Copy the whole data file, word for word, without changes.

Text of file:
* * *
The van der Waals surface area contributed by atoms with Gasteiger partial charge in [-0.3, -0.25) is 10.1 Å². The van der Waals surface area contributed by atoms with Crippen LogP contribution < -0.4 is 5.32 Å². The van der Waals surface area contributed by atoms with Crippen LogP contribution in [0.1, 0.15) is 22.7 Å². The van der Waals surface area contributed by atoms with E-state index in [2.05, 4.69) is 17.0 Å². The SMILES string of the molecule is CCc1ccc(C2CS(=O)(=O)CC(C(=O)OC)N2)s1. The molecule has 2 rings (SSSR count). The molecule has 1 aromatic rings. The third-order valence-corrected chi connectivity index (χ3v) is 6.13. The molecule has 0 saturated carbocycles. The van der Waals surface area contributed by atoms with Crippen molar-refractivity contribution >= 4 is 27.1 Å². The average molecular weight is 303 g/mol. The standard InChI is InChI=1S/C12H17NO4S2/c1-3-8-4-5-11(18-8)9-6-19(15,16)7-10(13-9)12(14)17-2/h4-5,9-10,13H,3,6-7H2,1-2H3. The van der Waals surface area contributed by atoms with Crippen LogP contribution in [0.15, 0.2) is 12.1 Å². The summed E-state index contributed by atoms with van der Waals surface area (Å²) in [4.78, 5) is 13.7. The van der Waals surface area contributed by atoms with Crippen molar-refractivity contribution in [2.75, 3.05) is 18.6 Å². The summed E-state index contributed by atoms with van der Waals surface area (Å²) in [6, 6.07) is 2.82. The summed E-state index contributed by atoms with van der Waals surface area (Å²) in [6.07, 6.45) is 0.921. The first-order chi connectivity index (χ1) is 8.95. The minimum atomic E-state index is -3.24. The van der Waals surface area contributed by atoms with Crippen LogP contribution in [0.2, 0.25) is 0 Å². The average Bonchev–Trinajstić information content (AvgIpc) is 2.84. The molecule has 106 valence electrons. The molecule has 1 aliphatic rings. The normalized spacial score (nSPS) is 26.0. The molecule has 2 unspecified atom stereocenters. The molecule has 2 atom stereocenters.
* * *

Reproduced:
The van der Waals surface area contributed by atoms with Gasteiger partial charge in [-0.3, -0.25) is 10.1 Å². The van der Waals surface area contributed by atoms with Crippen LogP contribution < -0.4 is 5.32 Å². The van der Waals surface area contributed by atoms with Crippen LogP contribution in [0.1, 0.15) is 22.7 Å². The van der Waals surface area contributed by atoms with E-state index in [2.05, 4.69) is 17.0 Å². The SMILES string of the molecule is CCc1ccc(C2CS(=O)(=O)CC(C(=O)OC)N2)s1. The molecule has 2 rings (SSSR count). The molecule has 1 aromatic rings. The third-order valence-corrected chi connectivity index (χ3v) is 6.13. The molecule has 0 saturated carbocycles. The van der Waals surface area contributed by atoms with Crippen molar-refractivity contribution >= 4 is 27.1 Å². The average molecular weight is 303 g/mol. The standard InChI is InChI=1S/C12H17NO4S2/c1-3-8-4-5-11(18-8)9-6-19(15,16)7-10(13-9)12(14)17-2/h4-5,9-10,13H,3,6-7H2,1-2H3. The van der Waals surface area contributed by atoms with Crippen LogP contribution in [0.15, 0.2) is 12.1 Å². The summed E-state index contributed by atoms with van der Waals surface area (Å²) in [4.78, 5) is 13.7. The van der Waals surface area contributed by atoms with Crippen molar-refractivity contribution in [2.75, 3.05) is 18.6 Å². The summed E-state index contributed by atoms with van der Waals surface area (Å²) in [6, 6.07) is 2.82. The summed E-state index contributed by atoms with van der Waals surface area (Å²) in [6.07, 6.45) is 0.921. The first-order chi connectivity index (χ1) is 8.95. The minimum atomic E-state index is -3.24. The van der Waals surface area contributed by atoms with Crippen LogP contribution in [0.2, 0.25) is 0 Å². The average Bonchev–Trinajstić information content (AvgIpc) is 2.84. The molecule has 106 valence electrons. The molecule has 1 aliphatic rings. The normalized spacial score (nSPS) is 26.0. The molecule has 2 unspecified atom stereocenters. The molecule has 2 atom stereocenters.